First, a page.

EXPERT COLUMN: UNDERSTANDING MEDICAL RESEARCH

Agreeing to a Clinical Trial

Kelsey Ricci, MA
 | 
March 30, 2018  | Last Updated: March 30, 2018

 

Odds are that if you’re interested in a clinical trial for a condition or disease you can find one. Clinical trials, or research studies, test medical questions in people as they live their daily lives. There is a wide range of types of studies, classified by their risk level. Some studies look into your experiences having or being treated for an illness, and doctors may ask you to fill out questionnaires. Other studies may be testing a new drug or intervention for the first time, which involve more rigorous oversight by your doctors. Studies may also be an option at a critical life phase, such as using a new device as a life-saving measure, requiring more stringent oversight still.

 

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With an enormous amount of information to sift through, consider these points when deciding to join a clinical trial.

Clinical trials are not for everyone, and they can be invasive and require additional visits or procedures that are being done for research purposes only. Yet altruism remains the #1 reason for joining a clinical trial, as the idea of helping the greater good and contributing to a growing body of scientific knowledge is appealing. Studies are also an option when treatment choices for a disease are limited and access to the newest therapies are offered only via trials.

Some people may have never considered joining a study until their life is directly impacted by a disease, or they want to learn more about a condition. Regardless of the how involved the study is, anyone who enrolls in a clinical trial will go through the same process to make sure you understand what you’re signing up for.

The first step in the process if called informed consent. You and your doctor (or other qualified individual) will review the study in detail and discuss any questions together. A consent form is typically a lengthy document that uses lay language to explain what will happen if you enroll, the potential risks (including who may have access to your protected health information), and address the fact that you may not benefit from the study in any way.

A study should be presented in a neutral manner with all relevant facts included. Most importantly, it will be clearly stated that, even after you agree to participate, you may withdraw your consent at any time without any negative impact on your care. Research is entirely voluntary, and you have every right to change your mind if you no longer want to participate.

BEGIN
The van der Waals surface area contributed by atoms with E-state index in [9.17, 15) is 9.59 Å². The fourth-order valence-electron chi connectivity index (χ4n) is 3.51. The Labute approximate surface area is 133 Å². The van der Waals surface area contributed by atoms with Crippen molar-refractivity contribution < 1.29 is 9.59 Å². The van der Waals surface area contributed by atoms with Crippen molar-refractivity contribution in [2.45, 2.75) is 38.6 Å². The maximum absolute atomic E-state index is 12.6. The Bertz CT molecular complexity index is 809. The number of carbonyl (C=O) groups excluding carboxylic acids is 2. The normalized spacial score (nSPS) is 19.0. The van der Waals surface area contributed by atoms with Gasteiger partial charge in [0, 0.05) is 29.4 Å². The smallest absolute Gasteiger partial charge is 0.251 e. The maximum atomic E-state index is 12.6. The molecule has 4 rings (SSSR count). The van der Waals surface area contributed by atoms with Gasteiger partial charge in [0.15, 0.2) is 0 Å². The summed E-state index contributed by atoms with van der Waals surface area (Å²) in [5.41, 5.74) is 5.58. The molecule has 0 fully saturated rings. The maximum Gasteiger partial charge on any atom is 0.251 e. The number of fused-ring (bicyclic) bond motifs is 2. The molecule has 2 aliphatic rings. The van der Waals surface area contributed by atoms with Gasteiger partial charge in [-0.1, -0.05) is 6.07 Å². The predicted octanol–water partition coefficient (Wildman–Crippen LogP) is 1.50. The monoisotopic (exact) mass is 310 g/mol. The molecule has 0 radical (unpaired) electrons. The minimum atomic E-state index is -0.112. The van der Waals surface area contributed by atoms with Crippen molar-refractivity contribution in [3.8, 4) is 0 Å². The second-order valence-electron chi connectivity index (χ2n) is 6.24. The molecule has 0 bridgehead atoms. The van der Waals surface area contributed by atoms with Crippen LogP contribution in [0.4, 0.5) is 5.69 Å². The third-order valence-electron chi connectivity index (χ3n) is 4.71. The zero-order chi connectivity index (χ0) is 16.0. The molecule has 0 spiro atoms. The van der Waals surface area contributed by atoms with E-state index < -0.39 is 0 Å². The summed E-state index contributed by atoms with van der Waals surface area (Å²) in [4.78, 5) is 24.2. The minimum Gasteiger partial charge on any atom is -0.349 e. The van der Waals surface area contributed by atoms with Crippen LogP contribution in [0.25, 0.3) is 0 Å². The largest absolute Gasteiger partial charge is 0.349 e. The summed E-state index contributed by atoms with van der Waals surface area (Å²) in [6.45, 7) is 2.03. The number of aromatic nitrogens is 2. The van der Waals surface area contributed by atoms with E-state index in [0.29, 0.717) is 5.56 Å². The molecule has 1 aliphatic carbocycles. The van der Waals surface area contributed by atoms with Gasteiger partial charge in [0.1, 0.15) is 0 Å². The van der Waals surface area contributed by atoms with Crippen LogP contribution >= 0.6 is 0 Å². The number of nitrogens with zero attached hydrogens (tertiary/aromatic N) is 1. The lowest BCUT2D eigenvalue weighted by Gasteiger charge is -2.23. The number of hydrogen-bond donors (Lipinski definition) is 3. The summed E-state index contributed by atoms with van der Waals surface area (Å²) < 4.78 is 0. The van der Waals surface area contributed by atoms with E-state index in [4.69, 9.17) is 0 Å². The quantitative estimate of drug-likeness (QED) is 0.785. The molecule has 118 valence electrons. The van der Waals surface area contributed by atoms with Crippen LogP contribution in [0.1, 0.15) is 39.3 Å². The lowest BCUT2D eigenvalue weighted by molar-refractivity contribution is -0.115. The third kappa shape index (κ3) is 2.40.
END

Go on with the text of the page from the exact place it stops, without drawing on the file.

When studies are integrated into your overall medical care, there are some procedures that you may have done anyway (such as blood work), and the results can be used for the trial to limit repeat tests. Other times you’ll undergo extra tests or an increased number of them (such as extra MRI scans) as part of the study. These will be described in the consent form in the context of paying for your healthcare. If tests are “standard of care,” you or your insurance will be responsible for paying for them, as you typically would. However, anything that is strictly research-related will be paid for by the study itself, and you will incur no costs.

The potential benefits of being in a study will also be described in the consent form, although the language should never be coercive. The wording can be very blunt, saying that you may not benefit at all from participating or may in fact be harmed. However, study participants were some of the first to benefit from approved, now ubiquitous treatments when they were tested in clinical trials. Other benefits include payment, usually in the form of gift cards or vouchers for food or parking, aimed to align with your time commitment for study visits. However, many studies do not offer any payment.

You don’t necessarily need to be experiencing any health problems to join studies. Healthy volunteers, known as controls, can seek out studies that use a comparator group to test the question being asked, and these studies usually compensate the participants.

They key point is that you should feel fully informed and willing to participate when you sign the consent form. You may un-enroll at any time and may ask as many questions as you’d like. Clinical trials are learning opportunities for both patient and doctor, a collaboration that helps guide scientific innovation and answer pressing medical questions in real time.

 

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